West and South pump up pricesIn the housing report, the improvement in sales reflected gains in the West and the South, where sales went up by 22.4% and 0.6%, respectively. However, sales tumbled 24.3% in the Northeast and were down 0.9% in the Midwest.
Even with the overall increase in home sales for July, sales are down 10.2% from a year ago and down 37% from July 2005, underscoring the depth of the housing slump.
The gains in July over June were welcome, in part because of the Commerce Department raised its estimate of June new-home sales slightly to an 845,000 annual rate.
Stock Charts (Year)
The median price of a new home, meanwhile, was $239,500 in July, up from $238,100 in July a year ago. The median price means half sell for more and half sell for less. The average home price, however, dropped to $300,800 in July, down from $311,300 for the same month last year.
The housing market's troubles have been bad news for home builders., the nation's largest builder of luxury homes, said Wednesday that third-quarter profit plunged nearly 85% as the housing downturn and credit worries triggered cancellations and hefty write-downs.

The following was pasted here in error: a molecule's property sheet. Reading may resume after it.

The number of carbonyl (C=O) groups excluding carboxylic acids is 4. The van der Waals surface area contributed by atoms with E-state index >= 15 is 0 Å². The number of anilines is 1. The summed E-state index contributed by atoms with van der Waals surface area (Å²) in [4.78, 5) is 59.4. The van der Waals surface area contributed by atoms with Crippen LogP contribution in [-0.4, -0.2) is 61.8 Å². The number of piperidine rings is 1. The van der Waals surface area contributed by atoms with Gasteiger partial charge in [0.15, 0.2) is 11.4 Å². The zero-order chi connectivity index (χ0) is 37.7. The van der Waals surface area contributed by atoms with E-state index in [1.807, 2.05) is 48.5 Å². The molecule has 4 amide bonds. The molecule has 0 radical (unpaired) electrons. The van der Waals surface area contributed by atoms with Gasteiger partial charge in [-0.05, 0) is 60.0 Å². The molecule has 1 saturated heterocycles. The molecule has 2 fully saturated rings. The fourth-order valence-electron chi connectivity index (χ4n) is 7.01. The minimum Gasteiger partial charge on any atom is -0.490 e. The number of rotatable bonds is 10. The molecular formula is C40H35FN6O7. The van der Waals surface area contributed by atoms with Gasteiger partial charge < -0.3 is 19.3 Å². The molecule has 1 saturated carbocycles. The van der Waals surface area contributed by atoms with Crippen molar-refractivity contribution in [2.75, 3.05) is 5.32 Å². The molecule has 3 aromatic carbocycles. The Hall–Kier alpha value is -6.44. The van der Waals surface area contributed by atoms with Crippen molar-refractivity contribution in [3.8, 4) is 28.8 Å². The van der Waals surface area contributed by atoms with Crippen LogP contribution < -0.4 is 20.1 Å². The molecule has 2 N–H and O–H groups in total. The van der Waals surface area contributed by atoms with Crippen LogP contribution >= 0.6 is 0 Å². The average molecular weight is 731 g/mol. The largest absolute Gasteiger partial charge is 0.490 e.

Earlier in the week, Moody's placed the credit ratings of three home builders --, and -- under review for possible credit-rating downgrades. Lower ratings typically mean a company will have to borrow at higher interest rates.
The three stocks did little on Friday. Lennar was down 0.3% to $29.90, Pulte was down 0.3% to $17.53. Centex was up 0.4% to $31.99. The Philadelphia Housing Sector Index ($HGX.X) closed up 0.8% to 173.55.